Retail excellence honoured at the 2015 Retail Convenience Awards Gala
Atlantic Canada’s convenience store industry recognized industry excellence at the Atlantic Convenience Stores Association’s 7th annual Retail Convenience Awards Gala held at Casino Nova Scotia in Halifax in early November.
Sponsored by Atlantic Lottery Corporation, the awards recognize excellence in six categories: President’s Excellence, Emerging Excellence, Innovative Beverage, Innovative Food, Innovative Product, and Innovative Health Food or Beverage.
The President’s Excellence award is given to businesses that have been operating for 10 years or more, have demonstrated excellence in operations, and are clearly viewed as an important and valuable part of their community. Award winners for 2015 were: Al Sutherland, Big Al’s Convenience, New Glasgow, NS; Austin and Ramona Roberts, Big Dog Convenience, Kinkora, Mount Stewart and New Annan, PE; Christine Delany, Windsor Lake Ultramar, Portugal Cove, NL; Heidi Anderson, Regent Street Circle K, Fredericton, NB; and John Amyoony, Triple A Convenience, Halifax, NS.
The Emerging Excellence Award is given to businesses that have been operating for less than ten years and are recognized as a valuable part of their community with strong potential for growth and innovation. Emerging Excellence award winners were: Melissa Mercer, Bay Roberts Needs/Shell, Bay Roberts, NL and Rebecca Lambe, Mom’s Country Market, Dartmouth, NS.
ACSA president hits the road
ACSA president Mike Hammoud kicked off a series of road trips with a visit in November to c-store retailers in Cape Breton.
“Our grassroots membership has always been important to our association,” says Hammoud, “and I thought it was time to get out and knock on some doors to hear what the grassroots have to say.”
Hammoud’s road trips will cover all of the Atlantic provinces over the next six months.
NS retail gas margin review underway
An application for a retail gasoline margin by Tusket Ultra Mart has been accepted by the Nova Scotia Utility and Review Board and a review has begun.
“Unfortunately this won’t be a fast process,” says David Knight, senior consultant with the ACSA. “The actual hearing isn’t scheduled until May of next year, partly because the Board has retained a consulting firm to do its own review and make a recommendation to the Board.”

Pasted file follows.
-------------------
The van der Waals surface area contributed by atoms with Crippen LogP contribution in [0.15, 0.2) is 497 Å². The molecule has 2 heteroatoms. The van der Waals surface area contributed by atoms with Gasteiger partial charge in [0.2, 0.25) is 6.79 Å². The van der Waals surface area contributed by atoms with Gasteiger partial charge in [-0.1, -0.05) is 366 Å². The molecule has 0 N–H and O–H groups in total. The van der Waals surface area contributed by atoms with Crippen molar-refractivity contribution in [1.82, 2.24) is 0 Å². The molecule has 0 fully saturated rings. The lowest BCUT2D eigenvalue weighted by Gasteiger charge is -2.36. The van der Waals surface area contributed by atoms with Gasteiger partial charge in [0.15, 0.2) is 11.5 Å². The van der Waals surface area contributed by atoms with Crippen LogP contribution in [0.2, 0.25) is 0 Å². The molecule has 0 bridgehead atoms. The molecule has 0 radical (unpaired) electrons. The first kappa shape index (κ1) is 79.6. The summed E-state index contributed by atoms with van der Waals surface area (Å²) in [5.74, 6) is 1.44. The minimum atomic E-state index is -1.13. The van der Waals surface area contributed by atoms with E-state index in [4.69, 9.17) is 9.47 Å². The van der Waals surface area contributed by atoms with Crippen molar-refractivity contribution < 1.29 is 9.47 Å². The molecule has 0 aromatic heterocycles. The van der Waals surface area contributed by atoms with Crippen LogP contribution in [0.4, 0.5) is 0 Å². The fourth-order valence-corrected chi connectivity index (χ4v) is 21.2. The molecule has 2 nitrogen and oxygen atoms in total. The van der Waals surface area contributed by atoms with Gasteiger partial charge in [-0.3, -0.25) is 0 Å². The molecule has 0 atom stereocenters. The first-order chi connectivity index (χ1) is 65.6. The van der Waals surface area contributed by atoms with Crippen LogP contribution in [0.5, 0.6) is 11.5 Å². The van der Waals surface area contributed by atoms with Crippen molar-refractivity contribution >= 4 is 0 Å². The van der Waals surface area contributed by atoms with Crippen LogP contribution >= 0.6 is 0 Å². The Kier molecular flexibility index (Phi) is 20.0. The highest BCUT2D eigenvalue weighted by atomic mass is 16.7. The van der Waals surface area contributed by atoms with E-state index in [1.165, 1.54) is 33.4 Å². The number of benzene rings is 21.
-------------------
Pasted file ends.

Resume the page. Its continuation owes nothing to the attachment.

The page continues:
The last retail gas margin increase came into effect in January, 2012.
“We’ve always had a problem with the process,” says ACSA president Mike Hammoud. “That 2012 increase was based on retailer operating cost financial information up to 2010. We’re constantly playing catch-up with margins compared to our costs, but there isn’t much interest by the regulators in a better model.”
Illegal First Nations cigarettes seized in Newfoundland
Police in Newfoundland seized 100,000 illegal First Nations cigarettes in late September and another 13 shipping cartons of illegal First Nations product in early November.
“Our research strongly suggests that illegal cigarette sales in Newfoundland are unacceptably high,” says Steve Dunne, a senior consultant with the ACSA. “These seizures resulted from traffic stops and were not a planned anti-contraband effort, so how much illegal product is flowing into Newfoundland unchecked?”
NB government gearing up to create contraband tobacco enforcement unit
The New Brunswick provincial government has announced that it is considering establishing a dedicated enforcement unit to identify and investigate individuals involved in contraband tobacco activities.
The idea is part of the Strategic Program Review, under which the government is working to help identify $500 million to $600 million in savings and revenue in order to eliminate the deficit.
“The ACSA has said to government for some time that illegal sales of cigarettes is a serious problem and that the government is losing millions of dollars in tax revenue,” says ACSA president Mike Hammoud. “Our message has been that government needs to get tougher with the criminal dealers of illegal cigarettes and a dedicated anti-contraband unit is a good idea.”